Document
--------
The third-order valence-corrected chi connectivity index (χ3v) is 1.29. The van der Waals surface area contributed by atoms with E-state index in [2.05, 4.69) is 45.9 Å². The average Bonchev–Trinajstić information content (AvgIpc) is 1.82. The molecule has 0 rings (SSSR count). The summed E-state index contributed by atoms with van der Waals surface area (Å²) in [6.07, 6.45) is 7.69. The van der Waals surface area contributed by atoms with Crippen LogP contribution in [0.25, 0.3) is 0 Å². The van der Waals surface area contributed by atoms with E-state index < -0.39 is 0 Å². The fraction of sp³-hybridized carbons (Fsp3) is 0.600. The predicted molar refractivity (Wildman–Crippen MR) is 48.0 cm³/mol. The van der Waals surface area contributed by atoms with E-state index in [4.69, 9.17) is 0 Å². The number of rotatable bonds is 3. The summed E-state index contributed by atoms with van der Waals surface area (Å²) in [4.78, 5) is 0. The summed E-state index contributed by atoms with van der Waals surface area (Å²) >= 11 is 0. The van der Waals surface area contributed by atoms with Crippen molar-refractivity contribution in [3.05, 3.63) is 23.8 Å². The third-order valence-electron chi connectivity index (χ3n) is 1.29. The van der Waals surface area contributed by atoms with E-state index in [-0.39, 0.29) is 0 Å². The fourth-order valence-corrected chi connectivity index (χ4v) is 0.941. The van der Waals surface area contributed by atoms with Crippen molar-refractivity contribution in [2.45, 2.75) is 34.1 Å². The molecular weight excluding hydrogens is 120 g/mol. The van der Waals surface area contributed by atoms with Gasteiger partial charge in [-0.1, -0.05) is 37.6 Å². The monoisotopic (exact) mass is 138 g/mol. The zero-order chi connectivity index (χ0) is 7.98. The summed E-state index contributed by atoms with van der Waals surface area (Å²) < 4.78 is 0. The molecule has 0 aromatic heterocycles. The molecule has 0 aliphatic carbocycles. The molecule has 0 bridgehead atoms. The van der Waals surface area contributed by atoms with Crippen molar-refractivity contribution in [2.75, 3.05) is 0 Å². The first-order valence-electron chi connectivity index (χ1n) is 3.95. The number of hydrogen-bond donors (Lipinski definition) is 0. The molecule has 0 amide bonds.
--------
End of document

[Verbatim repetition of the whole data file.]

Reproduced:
The third-order valence-corrected chi connectivity index (χ3v) is 1.29. The van der Waals surface area contributed by atoms with E-state index in [2.05, 4.69) is 45.9 Å². The average Bonchev–Trinajstić information content (AvgIpc) is 1.82. The molecule has 0 rings (SSSR count). The summed E-state index contributed by atoms with van der Waals surface area (Å²) in [6.07, 6.45) is 7.69. The van der Waals surface area contributed by atoms with Crippen LogP contribution in [0.25, 0.3) is 0 Å². The van der Waals surface area contributed by atoms with E-state index < -0.39 is 0 Å². The fraction of sp³-hybridized carbons (Fsp3) is 0.600. The predicted molar refractivity (Wildman–Crippen MR) is 48.0 cm³/mol. The van der Waals surface area contributed by atoms with E-state index in [4.69, 9.17) is 0 Å². The number of rotatable bonds is 3. The summed E-state index contributed by atoms with van der Waals surface area (Å²) in [4.78, 5) is 0. The summed E-state index contributed by atoms with van der Waals surface area (Å²) >= 11 is 0. The van der Waals surface area contributed by atoms with Crippen molar-refractivity contribution in [3.05, 3.63) is 23.8 Å². The third-order valence-electron chi connectivity index (χ3n) is 1.29. The van der Waals surface area contributed by atoms with E-state index in [-0.39, 0.29) is 0 Å². The fourth-order valence-corrected chi connectivity index (χ4v) is 0.941. The van der Waals surface area contributed by atoms with Crippen molar-refractivity contribution in [2.45, 2.75) is 34.1 Å². The molecular weight excluding hydrogens is 120 g/mol. The van der Waals surface area contributed by atoms with Gasteiger partial charge in [-0.1, -0.05) is 37.6 Å². The monoisotopic (exact) mass is 138 g/mol. The zero-order chi connectivity index (χ0) is 7.98. The summed E-state index contributed by atoms with van der Waals surface area (Å²) < 4.78 is 0. The molecule has 0 aromatic heterocycles. The molecule has 0 aliphatic carbocycles. The molecule has 0 bridgehead atoms. The van der Waals surface area contributed by atoms with Crippen molar-refractivity contribution in [2.75, 3.05) is 0 Å². The first-order valence-electron chi connectivity index (χ1n) is 3.95. The number of hydrogen-bond donors (Lipinski definition) is 0. The molecule has 0 amide bonds.